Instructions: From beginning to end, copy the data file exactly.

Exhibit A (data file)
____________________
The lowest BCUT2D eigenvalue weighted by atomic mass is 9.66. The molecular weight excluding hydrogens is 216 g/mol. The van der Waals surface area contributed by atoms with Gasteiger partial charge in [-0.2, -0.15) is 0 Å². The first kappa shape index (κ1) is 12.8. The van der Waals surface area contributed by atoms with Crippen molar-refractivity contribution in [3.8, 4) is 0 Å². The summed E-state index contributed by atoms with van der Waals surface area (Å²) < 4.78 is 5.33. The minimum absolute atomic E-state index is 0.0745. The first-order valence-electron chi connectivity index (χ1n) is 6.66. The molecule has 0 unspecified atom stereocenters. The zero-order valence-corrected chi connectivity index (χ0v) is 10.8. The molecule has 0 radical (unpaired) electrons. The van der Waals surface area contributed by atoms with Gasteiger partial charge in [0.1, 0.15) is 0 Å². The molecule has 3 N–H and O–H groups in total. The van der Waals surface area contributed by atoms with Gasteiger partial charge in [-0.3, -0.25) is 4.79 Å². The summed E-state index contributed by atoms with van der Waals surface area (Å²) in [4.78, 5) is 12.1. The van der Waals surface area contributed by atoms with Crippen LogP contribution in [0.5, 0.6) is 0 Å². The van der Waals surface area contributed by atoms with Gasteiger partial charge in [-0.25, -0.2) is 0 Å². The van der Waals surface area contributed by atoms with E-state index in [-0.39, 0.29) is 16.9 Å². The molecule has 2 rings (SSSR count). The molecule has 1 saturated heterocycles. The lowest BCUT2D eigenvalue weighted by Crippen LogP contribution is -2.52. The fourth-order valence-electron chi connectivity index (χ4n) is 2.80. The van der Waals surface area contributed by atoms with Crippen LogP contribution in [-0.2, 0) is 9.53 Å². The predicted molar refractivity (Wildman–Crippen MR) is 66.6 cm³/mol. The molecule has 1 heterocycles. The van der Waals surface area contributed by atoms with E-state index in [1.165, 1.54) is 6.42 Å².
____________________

The lowest BCUT2D eigenvalue weighted by atomic mass is 9.66. The molecular weight excluding hydrogens is 216 g/mol. The van der Waals surface area contributed by atoms with Gasteiger partial charge in [-0.2, -0.15) is 0 Å². The first kappa shape index (κ1) is 12.8. The van der Waals surface area contributed by atoms with Crippen molar-refractivity contribution in [3.8, 4) is 0 Å². The summed E-state index contributed by atoms with van der Waals surface area (Å²) < 4.78 is 5.33. The minimum absolute atomic E-state index is 0.0745. The first-order valence-electron chi connectivity index (χ1n) is 6.66. The molecule has 0 unspecified atom stereocenters. The zero-order valence-corrected chi connectivity index (χ0v) is 10.8. The molecule has 0 radical (unpaired) electrons. The van der Waals surface area contributed by atoms with Gasteiger partial charge in [0.1, 0.15) is 0 Å². The molecule has 3 N–H and O–H groups in total. The van der Waals surface area contributed by atoms with Gasteiger partial charge in [-0.3, -0.25) is 4.79 Å². The summed E-state index contributed by atoms with van der Waals surface area (Å²) in [4.78, 5) is 12.1. The van der Waals surface area contributed by atoms with Crippen LogP contribution in [0.5, 0.6) is 0 Å². The van der Waals surface area contributed by atoms with Gasteiger partial charge in [-0.25, -0.2) is 0 Å². The van der Waals surface area contributed by atoms with E-state index in [-0.39, 0.29) is 16.9 Å². The molecule has 2 rings (SSSR count). The molecule has 1 saturated heterocycles. The lowest BCUT2D eigenvalue weighted by Crippen LogP contribution is -2.52. The fourth-order valence-electron chi connectivity index (χ4n) is 2.80. The van der Waals surface area contributed by atoms with Crippen LogP contribution in [-0.2, 0) is 9.53 Å². The predicted molar refractivity (Wildman–Crippen MR) is 66.6 cm³/mol. The molecule has 1 heterocycles. The van der Waals surface area contributed by atoms with E-state index in [1.165, 1.54) is 6.42 Å².